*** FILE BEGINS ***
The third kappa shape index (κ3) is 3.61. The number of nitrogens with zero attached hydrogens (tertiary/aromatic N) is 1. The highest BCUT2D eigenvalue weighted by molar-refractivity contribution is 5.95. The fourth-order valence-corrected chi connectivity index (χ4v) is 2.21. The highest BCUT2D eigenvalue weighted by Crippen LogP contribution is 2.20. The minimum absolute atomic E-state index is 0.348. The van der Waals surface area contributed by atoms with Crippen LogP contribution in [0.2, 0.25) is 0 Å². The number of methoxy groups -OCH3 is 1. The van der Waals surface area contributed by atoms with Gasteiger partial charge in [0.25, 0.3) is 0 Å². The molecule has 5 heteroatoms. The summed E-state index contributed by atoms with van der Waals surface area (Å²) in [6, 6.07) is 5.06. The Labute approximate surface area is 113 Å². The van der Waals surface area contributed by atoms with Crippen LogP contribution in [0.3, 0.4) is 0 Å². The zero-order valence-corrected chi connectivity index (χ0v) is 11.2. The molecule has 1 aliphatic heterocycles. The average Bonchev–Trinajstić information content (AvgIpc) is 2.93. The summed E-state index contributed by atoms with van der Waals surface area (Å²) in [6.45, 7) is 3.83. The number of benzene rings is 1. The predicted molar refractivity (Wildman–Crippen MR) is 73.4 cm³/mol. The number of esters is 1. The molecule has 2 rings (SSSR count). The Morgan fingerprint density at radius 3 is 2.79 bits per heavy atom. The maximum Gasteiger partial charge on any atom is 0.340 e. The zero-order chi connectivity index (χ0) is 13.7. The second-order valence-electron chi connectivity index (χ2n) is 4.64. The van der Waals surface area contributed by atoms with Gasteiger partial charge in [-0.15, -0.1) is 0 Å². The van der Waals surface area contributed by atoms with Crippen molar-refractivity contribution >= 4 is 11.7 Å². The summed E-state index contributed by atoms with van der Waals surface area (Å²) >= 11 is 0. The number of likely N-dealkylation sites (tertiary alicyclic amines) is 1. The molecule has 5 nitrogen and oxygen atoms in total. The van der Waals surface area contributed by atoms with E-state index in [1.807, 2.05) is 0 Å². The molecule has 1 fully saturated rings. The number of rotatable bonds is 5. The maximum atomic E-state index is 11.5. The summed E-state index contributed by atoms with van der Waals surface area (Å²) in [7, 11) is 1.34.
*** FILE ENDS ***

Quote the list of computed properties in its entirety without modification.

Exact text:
The third kappa shape index (κ3) is 3.61. The number of nitrogens with zero attached hydrogens (tertiary/aromatic N) is 1. The highest BCUT2D eigenvalue weighted by molar-refractivity contribution is 5.95. The fourth-order valence-corrected chi connectivity index (χ4v) is 2.21. The highest BCUT2D eigenvalue weighted by Crippen LogP contribution is 2.20. The minimum absolute atomic E-state index is 0.348. The van der Waals surface area contributed by atoms with Crippen LogP contribution in [0.2, 0.25) is 0 Å². The number of methoxy groups -OCH3 is 1. The van der Waals surface area contributed by atoms with Gasteiger partial charge in [0.25, 0.3) is 0 Å². The molecule has 5 heteroatoms. The summed E-state index contributed by atoms with van der Waals surface area (Å²) in [6, 6.07) is 5.06. The Labute approximate surface area is 113 Å². The van der Waals surface area contributed by atoms with Crippen LogP contribution in [0.3, 0.4) is 0 Å². The zero-order valence-corrected chi connectivity index (χ0v) is 11.2. The molecule has 1 aliphatic heterocycles. The average Bonchev–Trinajstić information content (AvgIpc) is 2.93. The summed E-state index contributed by atoms with van der Waals surface area (Å²) in [6.45, 7) is 3.83. The number of benzene rings is 1. The predicted molar refractivity (Wildman–Crippen MR) is 73.4 cm³/mol. The number of esters is 1. The molecule has 2 rings (SSSR count). The Morgan fingerprint density at radius 3 is 2.79 bits per heavy atom. The maximum Gasteiger partial charge on any atom is 0.340 e. The zero-order chi connectivity index (χ0) is 13.7. The second-order valence-electron chi connectivity index (χ2n) is 4.64. The van der Waals surface area contributed by atoms with Gasteiger partial charge in [-0.15, -0.1) is 0 Å². The van der Waals surface area contributed by atoms with Crippen molar-refractivity contribution >= 4 is 11.7 Å². The summed E-state index contributed by atoms with van der Waals surface area (Å²) >= 11 is 0. The number of likely N-dealkylation sites (tertiary alicyclic amines) is 1. The molecule has 5 nitrogen and oxygen atoms in total. The van der Waals surface area contributed by atoms with E-state index in [1.807, 2.05) is 0 Å². The molecule has 1 fully saturated rings. The number of rotatable bonds is 5. The maximum atomic E-state index is 11.5. The summed E-state index contributed by atoms with van der Waals surface area (Å²) in [7, 11) is 1.34.